ST. PETERSBURG, Fla. — An affordable housing plan in St. Pete has been called off and city leaders are back to the drawing board.
The leader of Grace Connection Church canceled the pending $1.7 million sale with the city of St. Pete just two days before city council was expected to vote on the deal.
The sale would have set in motion a plan to rezone the land the church near Bear Creek is on to multi-family housing and bring in up to 85 affordable housing and workforce housing units.
Yet, the pending sale encouraged more than 500 neighbors to voice their opinions. Neighbors were worried about the 4-story building towering over their single-family homes. They also worried about the impact to traffic, property values, privacy and the quiet atmosphere.
Mayor Rick Kriseman took to Facebook while traveling in Isreal to post his opinion of the called off deal:
"Housing affordability remains a priority for me and I am committed to ensuring that everyone who wants to live in St. Pete is able to do so. Unfortunately, NIMBYISM is real. We need our residents to be open-minded to affordable housing, because the reality is this would have provided seniors or educators, firefighters, nurses and other hardworking residents with a quality place to live. The work to accomplish this continues and we will only be able to provide housing affordability if the entire community is committed to doing so."
Lisa Wright and her neighbors are relieved. “I think this is God’s intervention. The church will stay a church and I am happy about that,” she said with a sigh.
Tim Kelley, the leader of Grace Connection Church, says he has tried to sell the property at 635 64th St. S, for the past two years. The publicity surrounding the case encouraged another church to come forward with a new deal. He says it will be for less money but should cause fewer headaches. The deal also means his church will continue to have a place in the building.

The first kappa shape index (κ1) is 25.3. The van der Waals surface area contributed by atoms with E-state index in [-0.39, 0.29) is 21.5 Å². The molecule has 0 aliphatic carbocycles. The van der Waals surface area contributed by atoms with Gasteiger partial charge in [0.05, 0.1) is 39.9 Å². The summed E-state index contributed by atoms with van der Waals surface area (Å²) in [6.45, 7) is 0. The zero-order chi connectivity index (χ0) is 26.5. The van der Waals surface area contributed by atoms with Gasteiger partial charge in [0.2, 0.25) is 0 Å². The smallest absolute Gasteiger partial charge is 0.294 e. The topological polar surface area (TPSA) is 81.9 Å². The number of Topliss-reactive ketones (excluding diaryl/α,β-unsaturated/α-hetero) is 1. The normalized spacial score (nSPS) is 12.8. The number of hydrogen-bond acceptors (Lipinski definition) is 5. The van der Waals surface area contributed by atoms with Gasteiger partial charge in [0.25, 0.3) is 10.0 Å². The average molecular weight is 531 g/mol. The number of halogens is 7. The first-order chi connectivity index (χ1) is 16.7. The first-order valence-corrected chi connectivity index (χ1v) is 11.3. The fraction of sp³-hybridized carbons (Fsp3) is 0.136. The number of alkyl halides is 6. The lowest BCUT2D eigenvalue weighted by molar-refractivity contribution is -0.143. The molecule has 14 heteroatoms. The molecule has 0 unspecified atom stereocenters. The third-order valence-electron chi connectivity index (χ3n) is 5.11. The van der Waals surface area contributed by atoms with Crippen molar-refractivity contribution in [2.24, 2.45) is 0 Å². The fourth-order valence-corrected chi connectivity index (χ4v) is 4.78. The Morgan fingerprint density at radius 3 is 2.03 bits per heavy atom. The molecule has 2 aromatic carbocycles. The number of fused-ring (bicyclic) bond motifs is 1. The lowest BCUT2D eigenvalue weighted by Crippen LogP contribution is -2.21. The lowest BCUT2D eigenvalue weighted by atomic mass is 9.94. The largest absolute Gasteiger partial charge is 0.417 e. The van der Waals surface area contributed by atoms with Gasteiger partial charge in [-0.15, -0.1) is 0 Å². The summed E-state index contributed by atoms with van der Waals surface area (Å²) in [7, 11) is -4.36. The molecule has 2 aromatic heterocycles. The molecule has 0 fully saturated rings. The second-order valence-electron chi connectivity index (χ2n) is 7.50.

Pastor Kelley says he made the decision thinking it was the best option for both his congregation and the neighborhood.
“We thought it would be a sleepy little church sale. It was nothing sleepy about it,” he said with a chuckle. "I think the neighbors like me now."
Mayor Kriseman's Communications Director Ben Kirby says it's frustrating that the deal was called off. "The mayor is frustrated. Our housing team is frustrated. I think people have the wrong idea in their head. People think 'gosh here comes terrible section 8. They don’t have jobs and they’ll bring crime' and that’s not true.”
Neighbors say they welcome affordable housing— but not 4 stories high or 85-units large.
“It’s not a case of not in my back yard. This is about zoning that’s not a good fit. You shouldn’t be able to just notify a few neighbors and say we’re going to be re-zoning this property. Done deal," Wright added.
St. Pete leaders are now back to the drawing board and they worry they’ll run into the same issues in the next neighborhood.
"We have to change people's ideas of affordable housing. We’re talking about housing for firefighters, teachers, nurses. Seniors, your grandma and grandpa. This is a big priority in St. Pete,” Kirby explained.
There are currently 16,000 families on waiting lists for affordable housing in Pinellas County. St. Pete leaders tell ABC Action News the biggest challenge isn’t finding the money for the projects, it’s finding the place to put them.
St Pete leaders currently have $15 million in Penny for Pinellas funds earmarked for land acquisition for affordable housing.